If using broth, vegetable or chicken broth usually works best and low sodium broths work just fine.
Bay leaves add a dimension to a host of soups, sauces, and stews. Bay leaf is, especially, useful in dishes containing chicken, beef, tomato sauces, and stocks. If you use a Bay leaf, be sure to remove the bay leaves before serving. If you don’t intend to use the leaf whole or in large pieces, then make sure it is a very finely ground when incorporating it into your recipes. If not removed or not finely ground, Bay leaf is tough to chew and detracts from your overall dish quality.
Typically used as whole dry leaves or ground leaves, Bay leaves have a strong flavor. Especially, if whole leaves or torn or crushed.
Bay leaves are used in meat and poultry dishes. Notably, soups pot roast, and stews.
Bay leaves are, also, sometimes used in pickles and stuffing for poultry and meat.
Frequently, Bay leaves are used as an ingredient in a bouquet garni.
Bay leaves are commonly used in Middle Eastern and Mediterranean cooking.
I know this tea from the Mexican with cooking tradition and it is a favorite summertime drink around our home. The flowers used for Hibiscus tea are easily obtained online or in your local grocery, at least in the Southwest. In the Mexican tradition, it is known as Agua or Water, but it is actually a tea made from the flowers of the Hibiscus plant. While usually drank chilled and/or on ice, it makes a perfectly fine hot beverage, as well.
Hibiscus scarlet colored tea is a flavorful and versatile drink, which can be used in a multitude of ways, including:
To add flavor and color to a berry or fruit smoothie, or simply, to thin a smoothie a bit.
Frozen to make Popsicles
To make colorful ice cubes for your summertime drinks
Added to Jell-O for more depth of flavor and or color
Added to beery jellies, jams, and other recipes to more depth of flavor and or color. This is especially true of strawberry recipes.
Also Known as:
Agua De Jamaica
Hibiscus tea is very simple, though many recipes make it more complicated than it needs to be. Basically, you need the hibiscus flower and water. A sweeter is strictly optional. Actually, to provide maximum flexibility, I recommend you don’t sweeten the tea until the time of consumption. This allows each individual to sweeten the tea according to their personal tastes and/or needs. Also, It makes a perfectly fine unsweetened drink, which is my favorite way to drink Hibiscus ice tea. Also, if you skip the sweeter, it not only keeps it very low calorie, but it is the most flexible way to allow you in incorporate the tea into other recipes, which may have already been sweetened and/ or don’t need the additional sweeten.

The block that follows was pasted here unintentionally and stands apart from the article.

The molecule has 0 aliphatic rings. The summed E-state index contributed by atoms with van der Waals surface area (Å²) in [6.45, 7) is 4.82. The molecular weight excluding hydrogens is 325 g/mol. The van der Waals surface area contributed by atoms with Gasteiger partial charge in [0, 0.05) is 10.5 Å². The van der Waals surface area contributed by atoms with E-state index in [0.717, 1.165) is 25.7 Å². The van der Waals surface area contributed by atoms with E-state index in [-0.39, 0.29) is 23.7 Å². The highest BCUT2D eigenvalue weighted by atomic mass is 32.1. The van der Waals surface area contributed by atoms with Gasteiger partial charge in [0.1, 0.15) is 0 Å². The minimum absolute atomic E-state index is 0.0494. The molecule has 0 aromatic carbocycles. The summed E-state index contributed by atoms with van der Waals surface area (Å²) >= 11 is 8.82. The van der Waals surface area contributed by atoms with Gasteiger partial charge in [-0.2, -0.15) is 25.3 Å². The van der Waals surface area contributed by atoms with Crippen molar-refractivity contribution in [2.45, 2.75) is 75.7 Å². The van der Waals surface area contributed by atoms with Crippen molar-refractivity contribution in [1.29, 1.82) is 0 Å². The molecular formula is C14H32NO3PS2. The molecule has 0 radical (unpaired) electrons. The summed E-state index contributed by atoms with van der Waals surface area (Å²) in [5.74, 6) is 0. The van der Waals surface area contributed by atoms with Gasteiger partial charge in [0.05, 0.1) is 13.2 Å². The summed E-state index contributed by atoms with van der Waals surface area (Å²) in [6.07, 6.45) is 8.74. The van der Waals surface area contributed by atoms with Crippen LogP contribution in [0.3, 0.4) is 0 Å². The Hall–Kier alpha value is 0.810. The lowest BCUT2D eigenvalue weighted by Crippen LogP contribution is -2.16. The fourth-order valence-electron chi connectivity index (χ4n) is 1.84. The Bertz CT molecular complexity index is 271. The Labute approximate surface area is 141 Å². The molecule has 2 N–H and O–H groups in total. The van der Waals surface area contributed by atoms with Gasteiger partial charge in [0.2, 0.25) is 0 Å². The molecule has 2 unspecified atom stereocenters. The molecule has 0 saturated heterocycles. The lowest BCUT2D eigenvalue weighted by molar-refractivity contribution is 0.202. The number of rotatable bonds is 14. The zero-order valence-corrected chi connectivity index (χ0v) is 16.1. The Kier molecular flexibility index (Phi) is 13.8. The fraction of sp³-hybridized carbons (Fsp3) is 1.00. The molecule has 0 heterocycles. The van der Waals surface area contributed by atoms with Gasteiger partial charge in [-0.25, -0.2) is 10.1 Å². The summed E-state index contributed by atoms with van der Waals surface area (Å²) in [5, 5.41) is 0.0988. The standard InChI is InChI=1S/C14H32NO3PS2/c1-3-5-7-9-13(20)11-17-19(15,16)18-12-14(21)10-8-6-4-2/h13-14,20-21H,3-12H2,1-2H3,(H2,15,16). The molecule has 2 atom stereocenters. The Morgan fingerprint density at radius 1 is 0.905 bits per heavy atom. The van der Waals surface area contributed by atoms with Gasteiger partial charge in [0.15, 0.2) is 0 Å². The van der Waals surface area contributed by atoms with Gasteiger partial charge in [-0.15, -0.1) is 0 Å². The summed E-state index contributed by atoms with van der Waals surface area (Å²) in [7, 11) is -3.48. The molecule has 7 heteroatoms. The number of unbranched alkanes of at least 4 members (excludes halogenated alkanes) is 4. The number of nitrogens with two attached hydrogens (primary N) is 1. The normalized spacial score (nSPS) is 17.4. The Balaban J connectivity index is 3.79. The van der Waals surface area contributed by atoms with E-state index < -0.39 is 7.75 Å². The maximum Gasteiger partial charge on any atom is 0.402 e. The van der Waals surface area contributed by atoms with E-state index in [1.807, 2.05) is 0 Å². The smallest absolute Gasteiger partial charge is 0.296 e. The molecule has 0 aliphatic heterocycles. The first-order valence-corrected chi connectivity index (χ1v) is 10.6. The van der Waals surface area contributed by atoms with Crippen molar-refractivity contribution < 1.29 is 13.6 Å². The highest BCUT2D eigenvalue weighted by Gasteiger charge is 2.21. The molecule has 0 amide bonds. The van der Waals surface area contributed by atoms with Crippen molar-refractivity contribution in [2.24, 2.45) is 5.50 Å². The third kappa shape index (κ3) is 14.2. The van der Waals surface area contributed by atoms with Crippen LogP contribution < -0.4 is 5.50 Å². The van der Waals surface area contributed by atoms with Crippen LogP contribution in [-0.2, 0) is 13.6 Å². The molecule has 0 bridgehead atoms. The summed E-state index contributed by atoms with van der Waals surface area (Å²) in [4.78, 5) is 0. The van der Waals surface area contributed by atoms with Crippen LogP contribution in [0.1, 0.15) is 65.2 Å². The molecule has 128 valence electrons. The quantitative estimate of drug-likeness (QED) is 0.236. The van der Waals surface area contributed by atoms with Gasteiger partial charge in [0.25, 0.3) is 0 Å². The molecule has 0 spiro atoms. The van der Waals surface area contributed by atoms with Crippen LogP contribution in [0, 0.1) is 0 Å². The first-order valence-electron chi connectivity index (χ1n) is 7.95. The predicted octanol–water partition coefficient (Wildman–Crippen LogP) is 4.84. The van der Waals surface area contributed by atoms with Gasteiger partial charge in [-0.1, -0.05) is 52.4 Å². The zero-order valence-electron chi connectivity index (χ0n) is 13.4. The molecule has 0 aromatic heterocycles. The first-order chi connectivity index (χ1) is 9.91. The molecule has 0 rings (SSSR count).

1 Quart Measure
12 Quart Measure
I use 2 cups for boiling and the remainder cold
Rinse the flowers quickly to remove dust and debris
place flowers in saucepan with 2 cups of water and
Bring water with flowers to a boil.
Reduce to a slow simmer for ten minutes
Permit to cool
Strain through a fine wire strainer to remove flowers into a pitcher
Add cool water and/or ice according to pitcher size
There are three reasons that I use unsweetened applesauce as a substitute for oil in my baking, especially, almost homemade recipes. The reasons are nutrition, texture, and flavor. Applesauce, in my opinion, adds a lot of character to your baking, especially, in cakes and bread without all the added calories and oil fats.